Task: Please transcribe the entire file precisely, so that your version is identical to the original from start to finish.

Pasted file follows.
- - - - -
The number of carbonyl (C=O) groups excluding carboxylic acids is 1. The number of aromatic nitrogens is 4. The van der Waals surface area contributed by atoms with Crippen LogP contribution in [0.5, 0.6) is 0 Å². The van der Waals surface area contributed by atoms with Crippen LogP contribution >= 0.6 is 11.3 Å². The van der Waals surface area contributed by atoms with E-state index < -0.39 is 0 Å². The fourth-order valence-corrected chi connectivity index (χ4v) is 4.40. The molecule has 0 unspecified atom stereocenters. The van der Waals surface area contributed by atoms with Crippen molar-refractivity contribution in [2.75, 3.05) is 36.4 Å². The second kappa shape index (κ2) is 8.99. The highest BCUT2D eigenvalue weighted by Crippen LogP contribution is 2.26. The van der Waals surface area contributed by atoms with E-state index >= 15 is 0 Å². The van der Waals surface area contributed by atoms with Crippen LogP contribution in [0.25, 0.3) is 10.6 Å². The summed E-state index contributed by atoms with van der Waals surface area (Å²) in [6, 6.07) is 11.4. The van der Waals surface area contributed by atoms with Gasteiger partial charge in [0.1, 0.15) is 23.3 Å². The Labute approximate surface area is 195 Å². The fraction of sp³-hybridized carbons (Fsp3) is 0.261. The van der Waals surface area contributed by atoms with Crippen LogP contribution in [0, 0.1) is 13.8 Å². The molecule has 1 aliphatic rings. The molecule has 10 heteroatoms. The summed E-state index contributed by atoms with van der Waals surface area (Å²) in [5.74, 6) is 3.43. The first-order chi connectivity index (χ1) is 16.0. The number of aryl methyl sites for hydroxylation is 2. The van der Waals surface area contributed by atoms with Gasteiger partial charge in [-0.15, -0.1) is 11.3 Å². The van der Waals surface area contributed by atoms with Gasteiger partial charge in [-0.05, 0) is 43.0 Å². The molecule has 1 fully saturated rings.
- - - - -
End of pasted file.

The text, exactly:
The number of carbonyl (C=O) groups excluding carboxylic acids is 1. The number of aromatic nitrogens is 4. The van der Waals surface area contributed by atoms with Crippen LogP contribution in [0.5, 0.6) is 0 Å². The van der Waals surface area contributed by atoms with Crippen LogP contribution >= 0.6 is 11.3 Å². The van der Waals surface area contributed by atoms with E-state index < -0.39 is 0 Å². The fourth-order valence-corrected chi connectivity index (χ4v) is 4.40. The molecule has 0 unspecified atom stereocenters. The van der Waals surface area contributed by atoms with Crippen molar-refractivity contribution in [2.75, 3.05) is 36.4 Å². The second kappa shape index (κ2) is 8.99. The highest BCUT2D eigenvalue weighted by Crippen LogP contribution is 2.26. The van der Waals surface area contributed by atoms with E-state index >= 15 is 0 Å². The van der Waals surface area contributed by atoms with Crippen LogP contribution in [0.25, 0.3) is 10.6 Å². The summed E-state index contributed by atoms with van der Waals surface area (Å²) in [6, 6.07) is 11.4. The van der Waals surface area contributed by atoms with Gasteiger partial charge in [0.1, 0.15) is 23.3 Å². The Labute approximate surface area is 195 Å². The fraction of sp³-hybridized carbons (Fsp3) is 0.261. The van der Waals surface area contributed by atoms with Crippen LogP contribution in [0, 0.1) is 13.8 Å². The molecule has 1 aliphatic rings. The molecule has 10 heteroatoms. The summed E-state index contributed by atoms with van der Waals surface area (Å²) in [5.74, 6) is 3.43. The first-order chi connectivity index (χ1) is 16.0. The number of aryl methyl sites for hydroxylation is 2. The van der Waals surface area contributed by atoms with Gasteiger partial charge in [-0.15, -0.1) is 11.3 Å². The van der Waals surface area contributed by atoms with Gasteiger partial charge in [-0.05, 0) is 43.0 Å². The molecule has 1 fully saturated rings.